Gastrophysics: How to create a perfect meal through science

When was the last time you feel really enjoyed your food? You may think of one perfect candle-light dinner with your loved one at a fancy restaurant. Or maybe a simple dish on family gathering at Christmas night. Whatever it was, we would say that what made it delicious was not just the taste of the food but also the memories and joyful you had.  Eating is one of the most complicated activity we always do. It is not only about how our tongue tastes the food- the sweetness, sourness, bitterness, saltiness. We not only eat with our mouth. We eat with our eyes and ears! How could that possible? Gastrophysics reveal them all.

What is Gastrophysics?

Variety of Italian food with wine on dark wooden table. Source: Flickr

It is a scientific discipline which combines gastronomy and psychophysics. The experts systematically observe the way our senses (eyes, nose, and ears) and surroundings can influence our appetite. They called it “the new science of eating”. Our senses make us build expectations: when we see a picture of food in menu book, we speak in our mind, “Its colour so tempting, so it must be delicious”- and end up eating in big portion. We often made the decision in our mind even before we taste the food. That’s what experts said nothing “neutral context’’ in eating. The complex relation in eating makes this field become more interesting not only for scientists (neuroscientist and psychologist) but also chefs, food producers, and even musicians.

What kinds of things can affect our appetite?

The famous Indonesian cuisine: Nasi Goreng and Sate. Source: Flickr

A lot of things! They can be the appearance of the food; the shape, colour, and weight of the plate; background music or noises; lighting; the mood we have and even the person we are eating with. All of them makes our eating experience far away from objective. We don’t merely use our tongue to taste the food, but our perspective shaped our overall judgment towards the food. One awkward example is using red plate can suppress our appetite than using the white one. It simply because when we see red colour, our brain will interpret it as “danger” and “stop” sign. The flavour of the food in our mouth also can be manipulated by the sounds around us. A research shows that people will feel their coffee more bitter when they hear high-pitched noise from the coffee machine. Restaurants use this idea. They use classical music to makes costumers feel relax and eat slowly and thus altering their appetite. The sound of the food itself can make us taste something different. A research shows that when the crunchy sound of potato chips is getting louder, eaters will feel that the chips are 15% fresher. The louder the sound, better the taste. This trick has been used by food producers to increase their product sale.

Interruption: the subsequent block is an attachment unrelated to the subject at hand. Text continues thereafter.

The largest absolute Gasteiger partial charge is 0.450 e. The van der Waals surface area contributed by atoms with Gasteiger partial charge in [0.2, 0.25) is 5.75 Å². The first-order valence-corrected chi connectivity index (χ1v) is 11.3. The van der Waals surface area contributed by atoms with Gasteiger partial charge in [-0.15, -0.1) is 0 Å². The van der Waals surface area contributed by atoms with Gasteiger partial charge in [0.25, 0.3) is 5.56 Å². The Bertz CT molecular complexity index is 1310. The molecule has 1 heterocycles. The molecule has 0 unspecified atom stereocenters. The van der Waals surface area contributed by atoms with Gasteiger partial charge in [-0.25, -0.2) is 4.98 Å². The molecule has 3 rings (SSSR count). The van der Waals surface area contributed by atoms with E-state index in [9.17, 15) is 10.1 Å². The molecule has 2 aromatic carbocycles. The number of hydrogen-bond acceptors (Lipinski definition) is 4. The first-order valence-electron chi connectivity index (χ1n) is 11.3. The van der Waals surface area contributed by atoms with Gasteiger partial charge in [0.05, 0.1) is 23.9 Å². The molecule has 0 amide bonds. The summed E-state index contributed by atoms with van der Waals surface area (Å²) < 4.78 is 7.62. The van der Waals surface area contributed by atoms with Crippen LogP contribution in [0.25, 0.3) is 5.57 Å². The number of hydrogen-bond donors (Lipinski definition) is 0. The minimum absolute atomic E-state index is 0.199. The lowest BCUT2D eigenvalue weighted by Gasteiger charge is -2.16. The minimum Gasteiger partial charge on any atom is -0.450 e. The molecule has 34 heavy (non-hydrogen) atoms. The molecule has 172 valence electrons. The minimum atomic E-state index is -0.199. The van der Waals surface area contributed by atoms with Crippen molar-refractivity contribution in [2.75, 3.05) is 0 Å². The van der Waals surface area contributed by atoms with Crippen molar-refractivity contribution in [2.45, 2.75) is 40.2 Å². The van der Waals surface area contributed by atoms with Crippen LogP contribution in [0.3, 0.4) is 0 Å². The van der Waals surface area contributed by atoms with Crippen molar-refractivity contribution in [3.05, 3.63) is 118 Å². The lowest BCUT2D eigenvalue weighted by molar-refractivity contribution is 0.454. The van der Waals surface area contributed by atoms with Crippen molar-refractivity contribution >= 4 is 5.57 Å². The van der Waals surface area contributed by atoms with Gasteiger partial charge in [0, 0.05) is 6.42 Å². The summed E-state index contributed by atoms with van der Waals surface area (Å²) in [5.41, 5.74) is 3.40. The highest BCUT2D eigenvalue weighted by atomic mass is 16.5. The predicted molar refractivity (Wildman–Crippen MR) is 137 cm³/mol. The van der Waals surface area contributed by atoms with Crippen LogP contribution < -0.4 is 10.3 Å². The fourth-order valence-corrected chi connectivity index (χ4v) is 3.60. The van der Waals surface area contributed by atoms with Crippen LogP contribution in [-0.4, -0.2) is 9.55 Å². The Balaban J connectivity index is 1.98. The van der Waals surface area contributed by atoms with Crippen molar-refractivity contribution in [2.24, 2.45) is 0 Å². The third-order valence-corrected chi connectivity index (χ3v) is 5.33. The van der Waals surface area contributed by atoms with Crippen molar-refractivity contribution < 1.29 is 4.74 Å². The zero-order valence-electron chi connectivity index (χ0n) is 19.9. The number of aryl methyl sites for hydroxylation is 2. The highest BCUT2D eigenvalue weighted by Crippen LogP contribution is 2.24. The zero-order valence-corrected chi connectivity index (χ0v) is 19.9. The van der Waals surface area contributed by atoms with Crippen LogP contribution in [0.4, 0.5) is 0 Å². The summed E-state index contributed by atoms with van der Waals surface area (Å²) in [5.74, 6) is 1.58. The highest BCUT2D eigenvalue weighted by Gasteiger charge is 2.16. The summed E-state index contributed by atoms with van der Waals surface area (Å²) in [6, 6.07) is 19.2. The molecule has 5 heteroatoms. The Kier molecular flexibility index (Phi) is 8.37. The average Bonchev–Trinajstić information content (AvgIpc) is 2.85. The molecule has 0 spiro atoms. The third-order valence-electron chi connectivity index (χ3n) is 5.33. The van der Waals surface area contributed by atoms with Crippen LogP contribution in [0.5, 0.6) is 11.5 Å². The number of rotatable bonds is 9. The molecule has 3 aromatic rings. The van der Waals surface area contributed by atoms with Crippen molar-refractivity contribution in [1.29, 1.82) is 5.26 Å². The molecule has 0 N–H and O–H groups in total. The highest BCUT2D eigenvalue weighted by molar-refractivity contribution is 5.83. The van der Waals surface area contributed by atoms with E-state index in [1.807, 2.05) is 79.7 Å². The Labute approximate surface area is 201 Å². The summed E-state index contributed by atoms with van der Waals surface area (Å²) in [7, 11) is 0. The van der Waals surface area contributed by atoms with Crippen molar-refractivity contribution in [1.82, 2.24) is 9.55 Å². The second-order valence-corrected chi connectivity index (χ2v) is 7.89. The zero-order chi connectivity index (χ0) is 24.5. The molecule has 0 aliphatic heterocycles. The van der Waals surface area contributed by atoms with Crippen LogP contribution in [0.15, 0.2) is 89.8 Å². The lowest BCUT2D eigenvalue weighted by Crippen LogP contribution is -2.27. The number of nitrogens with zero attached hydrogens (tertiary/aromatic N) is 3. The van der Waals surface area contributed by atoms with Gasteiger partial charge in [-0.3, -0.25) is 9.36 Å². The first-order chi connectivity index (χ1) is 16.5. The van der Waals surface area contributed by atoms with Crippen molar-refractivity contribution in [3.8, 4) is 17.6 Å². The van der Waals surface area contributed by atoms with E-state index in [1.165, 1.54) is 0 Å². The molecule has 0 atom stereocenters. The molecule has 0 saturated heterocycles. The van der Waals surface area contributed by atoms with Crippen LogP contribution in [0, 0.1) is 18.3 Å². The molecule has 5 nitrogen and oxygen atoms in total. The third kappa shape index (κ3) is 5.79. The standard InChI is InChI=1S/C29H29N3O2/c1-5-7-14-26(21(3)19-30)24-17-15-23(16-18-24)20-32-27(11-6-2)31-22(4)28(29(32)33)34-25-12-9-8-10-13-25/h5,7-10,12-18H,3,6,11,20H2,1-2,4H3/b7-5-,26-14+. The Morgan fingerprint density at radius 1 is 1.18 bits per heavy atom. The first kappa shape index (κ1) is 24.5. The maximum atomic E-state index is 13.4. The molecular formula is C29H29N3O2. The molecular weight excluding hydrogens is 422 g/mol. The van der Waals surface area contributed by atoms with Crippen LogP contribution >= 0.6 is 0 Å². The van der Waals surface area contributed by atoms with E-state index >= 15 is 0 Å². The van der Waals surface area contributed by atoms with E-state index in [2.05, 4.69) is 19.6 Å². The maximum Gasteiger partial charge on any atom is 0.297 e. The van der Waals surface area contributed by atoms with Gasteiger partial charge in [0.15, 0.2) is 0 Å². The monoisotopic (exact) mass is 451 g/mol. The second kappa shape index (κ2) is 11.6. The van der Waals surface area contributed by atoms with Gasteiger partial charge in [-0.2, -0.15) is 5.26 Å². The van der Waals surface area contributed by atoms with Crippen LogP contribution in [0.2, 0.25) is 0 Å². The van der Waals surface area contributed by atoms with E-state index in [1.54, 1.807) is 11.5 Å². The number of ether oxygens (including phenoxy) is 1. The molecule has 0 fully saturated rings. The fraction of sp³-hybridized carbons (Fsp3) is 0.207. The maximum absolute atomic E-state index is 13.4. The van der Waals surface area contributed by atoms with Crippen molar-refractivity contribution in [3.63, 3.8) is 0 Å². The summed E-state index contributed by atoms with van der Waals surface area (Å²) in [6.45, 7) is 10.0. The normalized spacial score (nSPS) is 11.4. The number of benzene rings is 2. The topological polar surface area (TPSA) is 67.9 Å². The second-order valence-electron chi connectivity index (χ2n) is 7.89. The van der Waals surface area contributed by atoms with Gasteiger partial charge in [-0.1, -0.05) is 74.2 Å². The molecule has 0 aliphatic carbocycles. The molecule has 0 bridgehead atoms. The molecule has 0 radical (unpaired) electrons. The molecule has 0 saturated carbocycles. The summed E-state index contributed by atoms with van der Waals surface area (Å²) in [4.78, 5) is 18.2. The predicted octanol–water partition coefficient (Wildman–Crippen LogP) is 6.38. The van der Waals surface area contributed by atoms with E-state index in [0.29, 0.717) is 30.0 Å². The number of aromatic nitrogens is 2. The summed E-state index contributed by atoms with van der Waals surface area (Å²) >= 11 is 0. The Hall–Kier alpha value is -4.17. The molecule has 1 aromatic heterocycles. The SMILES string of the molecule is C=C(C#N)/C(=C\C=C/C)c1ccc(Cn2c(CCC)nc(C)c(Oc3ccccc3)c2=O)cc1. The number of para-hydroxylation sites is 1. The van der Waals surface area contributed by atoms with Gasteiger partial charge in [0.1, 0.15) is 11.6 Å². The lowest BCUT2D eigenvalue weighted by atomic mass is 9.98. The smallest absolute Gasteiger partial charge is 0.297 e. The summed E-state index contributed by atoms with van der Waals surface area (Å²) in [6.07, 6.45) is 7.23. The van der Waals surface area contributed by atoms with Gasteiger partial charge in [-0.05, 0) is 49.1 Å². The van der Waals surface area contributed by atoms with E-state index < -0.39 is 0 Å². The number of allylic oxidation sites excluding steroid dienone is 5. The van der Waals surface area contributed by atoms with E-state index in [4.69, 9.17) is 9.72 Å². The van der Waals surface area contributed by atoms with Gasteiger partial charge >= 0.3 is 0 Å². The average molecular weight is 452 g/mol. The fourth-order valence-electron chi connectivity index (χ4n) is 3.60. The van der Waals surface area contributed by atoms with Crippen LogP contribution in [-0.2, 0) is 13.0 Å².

What benefit can we get from it?

Gastrophysics is very useful for us. By understanding the way our senses influence us, we can control our diet. If you want to lose weight, you can use a flat and small plate because it can make you think that you already took a lot of food (it gives you a visual illusion). If you want to reduce your sugar consumption, should first find out what is the common way you eat sweet food such as ice cream. If you used to eat ice cream using a white bowl, then your brain will expect something tastes sweet when you are eating other food in a similar dish. Even in hospital, we can simply alter patients’ appetite by serving nutritious food in an appealing dish using different colour combination and texture. You can also have a delicious dinner like at high-end restaurant in your house just by turning on relaxing music while eating. Knowing these tricks can make you have a perfect meal every day! 😊

 


3 Responses to “Gastrophysics: How to create a perfect meal through science”

  1. Soumya Mukherjee says:

    I love food …. different kinds of food ……. This article explains it all from colour to texture to taste. The article is very informative and well put together. Thank you for the wonderful insight in the world of food, never have I thought of these points.

  2. Emma Fazzino says:

    I’ve never thought of food in this way, thanks for the insight! I think anyone who calls themselves a true “foodie” should read this piece.

  3. mdeurwaarder says:

    This topic is so interesting!

    As someone who has worked as a cook and studies sustainable consumption patterns quite closely I just love learning new things that influence why and how people choose to interact with food.

    Really cool article.